Or perhaps woman, mind you - seeing as how Reichardt (a fine female director who found prominence with 2008's Wendy and Lucy) frames the film around the tireless and progressively catty Emily Tethrow (Michelle Williams) whose denunciation of the small party's hired guide , the grizzled and ferocious Stephen Meek (Bruce Greenwood), forces her to take a more prominent role in the group's affairs.
The days pile up until the group encounters a lone Indian, whose life - much less his intent - is freely debated throughout until desperation leads to his ambiguous motivations guiding them to water, or perhaps an ambush.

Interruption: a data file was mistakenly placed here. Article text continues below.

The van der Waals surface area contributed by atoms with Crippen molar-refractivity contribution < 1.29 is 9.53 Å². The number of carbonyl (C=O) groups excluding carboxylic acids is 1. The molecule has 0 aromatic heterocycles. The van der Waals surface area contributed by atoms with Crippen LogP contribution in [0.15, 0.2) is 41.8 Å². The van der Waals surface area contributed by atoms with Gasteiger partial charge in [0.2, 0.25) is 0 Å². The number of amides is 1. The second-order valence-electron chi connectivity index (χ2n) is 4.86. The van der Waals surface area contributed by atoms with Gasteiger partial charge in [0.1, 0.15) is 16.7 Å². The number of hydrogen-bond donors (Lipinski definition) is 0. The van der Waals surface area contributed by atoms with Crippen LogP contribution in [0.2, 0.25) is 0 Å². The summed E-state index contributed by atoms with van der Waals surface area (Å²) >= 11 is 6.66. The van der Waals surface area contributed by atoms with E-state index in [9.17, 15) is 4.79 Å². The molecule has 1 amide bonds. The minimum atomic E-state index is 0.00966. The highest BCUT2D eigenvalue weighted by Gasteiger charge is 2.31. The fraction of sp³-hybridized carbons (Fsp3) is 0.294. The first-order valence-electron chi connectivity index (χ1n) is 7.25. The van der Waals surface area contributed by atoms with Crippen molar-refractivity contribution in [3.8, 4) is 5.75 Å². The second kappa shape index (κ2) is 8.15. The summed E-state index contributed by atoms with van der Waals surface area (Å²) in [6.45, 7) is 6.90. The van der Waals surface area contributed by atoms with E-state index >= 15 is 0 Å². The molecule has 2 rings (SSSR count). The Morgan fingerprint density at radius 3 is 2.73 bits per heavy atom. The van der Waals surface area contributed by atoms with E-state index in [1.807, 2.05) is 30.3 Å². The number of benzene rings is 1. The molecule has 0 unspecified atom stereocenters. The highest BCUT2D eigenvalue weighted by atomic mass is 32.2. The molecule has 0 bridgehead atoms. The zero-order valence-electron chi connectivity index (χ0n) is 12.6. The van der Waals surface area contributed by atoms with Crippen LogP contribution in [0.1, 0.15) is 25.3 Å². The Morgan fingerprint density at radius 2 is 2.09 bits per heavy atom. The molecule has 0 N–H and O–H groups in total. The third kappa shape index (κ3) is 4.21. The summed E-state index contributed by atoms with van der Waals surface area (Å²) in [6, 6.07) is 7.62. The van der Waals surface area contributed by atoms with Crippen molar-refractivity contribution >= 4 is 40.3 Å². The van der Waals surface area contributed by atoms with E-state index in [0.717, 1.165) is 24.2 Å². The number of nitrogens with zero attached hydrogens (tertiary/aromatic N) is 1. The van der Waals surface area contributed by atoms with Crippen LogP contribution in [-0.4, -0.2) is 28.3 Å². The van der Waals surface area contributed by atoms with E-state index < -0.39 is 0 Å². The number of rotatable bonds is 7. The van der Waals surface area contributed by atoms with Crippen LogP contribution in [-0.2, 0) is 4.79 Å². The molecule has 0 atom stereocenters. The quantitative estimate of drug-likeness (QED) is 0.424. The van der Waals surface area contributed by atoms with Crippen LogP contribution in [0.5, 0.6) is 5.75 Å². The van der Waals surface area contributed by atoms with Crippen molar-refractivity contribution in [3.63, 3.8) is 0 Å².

Shooting in a fittingly old-fashioned academy ratio, Reichardt and cinematographer Chris Blauvelt produce stark, enduring images of the rustic, enervating frontier - mostly with lingering and frighteningly immense long shots.
As the grubby, barren landscape takes hold of its muddling captors, Reichardt ratchets the anxiety into baleful astriction - true life-or-death exigency. It's here where the film's ultimate power shift is also its parting goodbye - a fleeting, teasingly cryptic punctuator. [A]
Thanks Chase, I cannot wait to see this! I'll probably have to wait for DVD (or Blu-ray, fingers crossed) because it will never grace a screen in my neck o' the woods. I loved OLD JOY and WENDY & LUCY but this seems to be her masterpiece.ReplyDelete
It's truly a work of art - I look forward to your impressions.ReplyDelete